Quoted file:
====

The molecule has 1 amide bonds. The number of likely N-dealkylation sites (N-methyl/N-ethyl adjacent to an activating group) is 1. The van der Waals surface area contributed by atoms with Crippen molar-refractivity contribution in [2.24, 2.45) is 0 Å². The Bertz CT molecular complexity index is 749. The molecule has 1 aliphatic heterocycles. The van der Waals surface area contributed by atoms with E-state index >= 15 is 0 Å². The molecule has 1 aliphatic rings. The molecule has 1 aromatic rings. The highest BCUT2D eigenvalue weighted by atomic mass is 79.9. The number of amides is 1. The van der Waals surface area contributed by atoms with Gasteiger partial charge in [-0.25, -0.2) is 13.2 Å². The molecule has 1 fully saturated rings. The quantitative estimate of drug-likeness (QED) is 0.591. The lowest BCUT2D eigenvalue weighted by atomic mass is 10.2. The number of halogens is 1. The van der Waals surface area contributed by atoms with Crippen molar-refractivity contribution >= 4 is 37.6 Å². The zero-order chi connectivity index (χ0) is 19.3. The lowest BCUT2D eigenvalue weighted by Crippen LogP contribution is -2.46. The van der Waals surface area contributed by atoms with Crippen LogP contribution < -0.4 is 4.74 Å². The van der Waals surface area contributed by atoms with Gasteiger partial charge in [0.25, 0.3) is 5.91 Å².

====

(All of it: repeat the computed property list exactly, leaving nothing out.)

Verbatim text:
The molecule has 1 amide bonds. The number of likely N-dealkylation sites (N-methyl/N-ethyl adjacent to an activating group) is 1. The van der Waals surface area contributed by atoms with Crippen molar-refractivity contribution in [2.24, 2.45) is 0 Å². The Bertz CT molecular complexity index is 749. The molecule has 1 aliphatic heterocycles. The van der Waals surface area contributed by atoms with E-state index >= 15 is 0 Å². The molecule has 1 aliphatic rings. The molecule has 1 aromatic rings. The highest BCUT2D eigenvalue weighted by atomic mass is 79.9. The number of amides is 1. The van der Waals surface area contributed by atoms with Gasteiger partial charge in [-0.25, -0.2) is 13.2 Å². The molecule has 1 fully saturated rings. The quantitative estimate of drug-likeness (QED) is 0.591. The lowest BCUT2D eigenvalue weighted by atomic mass is 10.2. The number of halogens is 1. The van der Waals surface area contributed by atoms with Crippen molar-refractivity contribution >= 4 is 37.6 Å². The zero-order chi connectivity index (χ0) is 19.3. The lowest BCUT2D eigenvalue weighted by Crippen LogP contribution is -2.46. The van der Waals surface area contributed by atoms with Crippen LogP contribution < -0.4 is 4.74 Å². The van der Waals surface area contributed by atoms with Gasteiger partial charge in [0.25, 0.3) is 5.91 Å².